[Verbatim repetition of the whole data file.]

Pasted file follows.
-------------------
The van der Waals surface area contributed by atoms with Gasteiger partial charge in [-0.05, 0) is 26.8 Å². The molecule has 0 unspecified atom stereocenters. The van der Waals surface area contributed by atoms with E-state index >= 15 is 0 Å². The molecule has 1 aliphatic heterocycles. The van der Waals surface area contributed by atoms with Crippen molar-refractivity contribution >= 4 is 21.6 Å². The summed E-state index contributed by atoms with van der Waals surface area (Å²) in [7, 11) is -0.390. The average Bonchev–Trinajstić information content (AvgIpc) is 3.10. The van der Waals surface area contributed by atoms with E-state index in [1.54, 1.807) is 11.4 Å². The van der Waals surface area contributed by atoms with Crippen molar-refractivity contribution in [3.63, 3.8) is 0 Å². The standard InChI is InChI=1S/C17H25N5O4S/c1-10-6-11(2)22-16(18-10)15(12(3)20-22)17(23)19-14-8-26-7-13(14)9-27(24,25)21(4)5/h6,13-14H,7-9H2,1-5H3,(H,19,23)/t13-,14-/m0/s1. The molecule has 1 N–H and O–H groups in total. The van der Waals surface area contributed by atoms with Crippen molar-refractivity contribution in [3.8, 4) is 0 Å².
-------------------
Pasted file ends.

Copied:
The van der Waals surface area contributed by atoms with Gasteiger partial charge in [-0.05, 0) is 26.8 Å². The molecule has 0 unspecified atom stereocenters. The van der Waals surface area contributed by atoms with E-state index >= 15 is 0 Å². The molecule has 1 aliphatic heterocycles. The van der Waals surface area contributed by atoms with Crippen molar-refractivity contribution >= 4 is 21.6 Å². The summed E-state index contributed by atoms with van der Waals surface area (Å²) in [7, 11) is -0.390. The average Bonchev–Trinajstić information content (AvgIpc) is 3.10. The van der Waals surface area contributed by atoms with E-state index in [1.54, 1.807) is 11.4 Å². The van der Waals surface area contributed by atoms with Crippen molar-refractivity contribution in [3.63, 3.8) is 0 Å². The standard InChI is InChI=1S/C17H25N5O4S/c1-10-6-11(2)22-16(18-10)15(12(3)20-22)17(23)19-14-8-26-7-13(14)9-27(24,25)21(4)5/h6,13-14H,7-9H2,1-5H3,(H,19,23)/t13-,14-/m0/s1. The molecule has 1 N–H and O–H groups in total. The van der Waals surface area contributed by atoms with Crippen molar-refractivity contribution in [3.8, 4) is 0 Å².